AJ: No, I mean Jay’s got two young children and Casey’s got a kid now. Everybody’s spread out — Casey’s in Colorado, Jay’s in Connecticut, Mike is in Rhode Island, I’m in Alabama. We’re kinda all over the place. I think it’s more like, Let’s see how this tour goes. We have talked about possibly doing a record. Like a full record. But if we do it, it’s gonna be us actually getting together and writing together and spending a week or two, because everything we’ve done up to this point — all these new songs we’ve been doing — have all been over the Internet. It’s been me tracking in my studio. Send it to Mike. He tracks drums; he sends it to Casey. He tracks the guitar. And then Jay. So none of us have actually sat down together and played these songs. In the past, I may have been the main writer, but there’s always been input from everybody. We talked about it, and if we do it, we’re definitely going to get together and spend some time writing. And then we might record it that way over the internet since we live so far apart. But we at least want to get together and get the core of the songs together. It’s mainly we want to see how this tour goes. And we’re all just great friends and it was a chance for us to go hang out and kinda have a vacation and play rock ‘n’ roll together.
AJ: Oh yeah. It’s been incredible. With Krazyfest, everybody had their wives and kids, and we went out to eat — just hanging. It’s a different vibe. Jay’s been sober for four years so his entire life is different. Everybody’s grown up. We all have families and different lifestyles from being on the road all the time. So it’s back to the friendship, but then looking at it more from the business aspect instead of just being a party band.
PB: Had you always suspected that Hot Rod would eventually get back together? Or was it as much a surprise to you as it was to anyone else?
AJ: It was pretty much a surprise to me, man. I mean, I love Jay Russell, and that’s the thing: none of us ever had any bad blood. It just kinda fizzled out. We toured for a long time. But I never really saw us doing it again. I mean I figured Jay [pauses] ‘cuz that was one thing — dealing with his alcoholism I knew him being around bands and stuff. We always thought, “well, that’s not good for him.” But it seems like he’s dealt with it enough now that he can handle it, and it’s really good. He’s healthy; he’s happy. Not that he wasn’t happy before. It’s just a different vibe altogether. And I’m not trying to blame Hot Rod not being a band because of him, because we definitely continued on a long time without him. But he was the core of the band. He was my Richie Sambora, if you will. [laughs]
When I sing, his harmonies come out, and it’s like a double me singing, or something, y’know? It freaks me out almost. I feel like we missed a lot of that on the last few records ‘cuz he wasn’t singing with us. And he was a big part of Hot Rod. But back to your question, I didn’t really foresee this happening, it just kinda happened. I’m glad it’s happening. I’m really excited about it. Everybody in the band’s excited. It’s really funny — Jay’s wife has been sewing, taking a bunch of our old merch and making little kids’ dresses, and little kids’ pajama pants. Just things like that. Like the family members are becoming a part of the band now and putting their two cents in. My girlfriend just did artwork for the 7″, and everybody’s just helping out. It’s more of a big group effort and not just these four guys in a rock ‘n’ roll band.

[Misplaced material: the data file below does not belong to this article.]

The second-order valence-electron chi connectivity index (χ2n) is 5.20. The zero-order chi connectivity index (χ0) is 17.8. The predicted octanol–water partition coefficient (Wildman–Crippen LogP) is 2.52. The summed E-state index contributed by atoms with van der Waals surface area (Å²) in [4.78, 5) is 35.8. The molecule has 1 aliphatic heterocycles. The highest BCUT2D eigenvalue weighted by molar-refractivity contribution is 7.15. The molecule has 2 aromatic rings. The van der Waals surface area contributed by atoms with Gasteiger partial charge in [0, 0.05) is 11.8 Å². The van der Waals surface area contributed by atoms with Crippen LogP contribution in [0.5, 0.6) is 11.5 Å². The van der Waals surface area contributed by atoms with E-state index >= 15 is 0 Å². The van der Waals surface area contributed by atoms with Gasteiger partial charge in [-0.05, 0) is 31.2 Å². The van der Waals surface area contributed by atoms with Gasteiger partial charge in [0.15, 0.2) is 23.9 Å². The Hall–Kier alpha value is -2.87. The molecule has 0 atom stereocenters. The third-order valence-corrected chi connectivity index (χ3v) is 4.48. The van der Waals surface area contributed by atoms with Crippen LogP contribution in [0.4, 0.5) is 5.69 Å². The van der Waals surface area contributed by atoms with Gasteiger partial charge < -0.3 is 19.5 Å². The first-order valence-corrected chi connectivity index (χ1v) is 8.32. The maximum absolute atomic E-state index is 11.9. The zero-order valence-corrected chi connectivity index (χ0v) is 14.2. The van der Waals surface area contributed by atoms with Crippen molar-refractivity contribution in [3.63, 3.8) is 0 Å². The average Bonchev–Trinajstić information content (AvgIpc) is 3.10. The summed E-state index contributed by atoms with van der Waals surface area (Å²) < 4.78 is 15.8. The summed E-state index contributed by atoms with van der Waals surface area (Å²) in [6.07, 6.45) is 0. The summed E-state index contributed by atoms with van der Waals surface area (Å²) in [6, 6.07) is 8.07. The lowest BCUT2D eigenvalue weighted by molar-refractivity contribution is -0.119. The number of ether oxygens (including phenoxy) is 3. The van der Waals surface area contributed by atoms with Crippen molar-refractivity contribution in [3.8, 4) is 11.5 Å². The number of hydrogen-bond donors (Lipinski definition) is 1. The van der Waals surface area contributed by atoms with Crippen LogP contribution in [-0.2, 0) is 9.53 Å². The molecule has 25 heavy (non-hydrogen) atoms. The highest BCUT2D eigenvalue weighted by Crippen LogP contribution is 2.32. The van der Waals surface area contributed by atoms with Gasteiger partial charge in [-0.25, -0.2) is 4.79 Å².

PB: What kind of set list can fans expect at these tour dates?
AJ: Well, you’re gonna hear a lot of the old stuff. A lot of Sorry About Tomorrow. We are going to be playing a few of the later songs as well. That was something else. In my mind I thought we’d just be playing Sorry About Tomorrow and anything before that, ‘cuz that’s the band. Then Jay came to me and he was like, “I really like these songs off of Underground, and I really like these songs here, and I don’t mind learning these if you guys wanna play them.” And the same with Mike ‘cuz he didn’t play on the last two records. But they were like, “we’re fans of what you did, and we love these songs.” So it’s gonna be a pretty big list of songs. At Krazyfest, we pretty much did Sorry About Tomorrow, so we’re gonna spread it out a little bit more. But it’s gonna be a good time.
PB: That’s a great compliment to you, and it shows the vibe and the lack of ego. Because you don’t see that a lot. When former incarnations of bands reunite, they generally stick to the material they worked on together.
AJ: I totally agree. It kinda took me by surprise, and it wasn’t anything I brought up. I had no intentions of playing anything off Underground, and it’s one of my favorite records. But Mike didn’t play on it. Jay didn’t play on it.So I wasn’t forcing them to learn anything. They brought it up. And it was cool. The whole process this whole time has been e-mails between us about merch, about who’s doing interviews, who’s doing this and that. It’s just been a really good group effort for once. I think in the past, I might’ve controlled a little more, or Mike might’ve controlled a little more, and we just kinda evened it all out. And we all talk about it. Everybody is doing there part. And everybody’s busy, too, and it’s really awesome that everyone’s taking the time out to do this.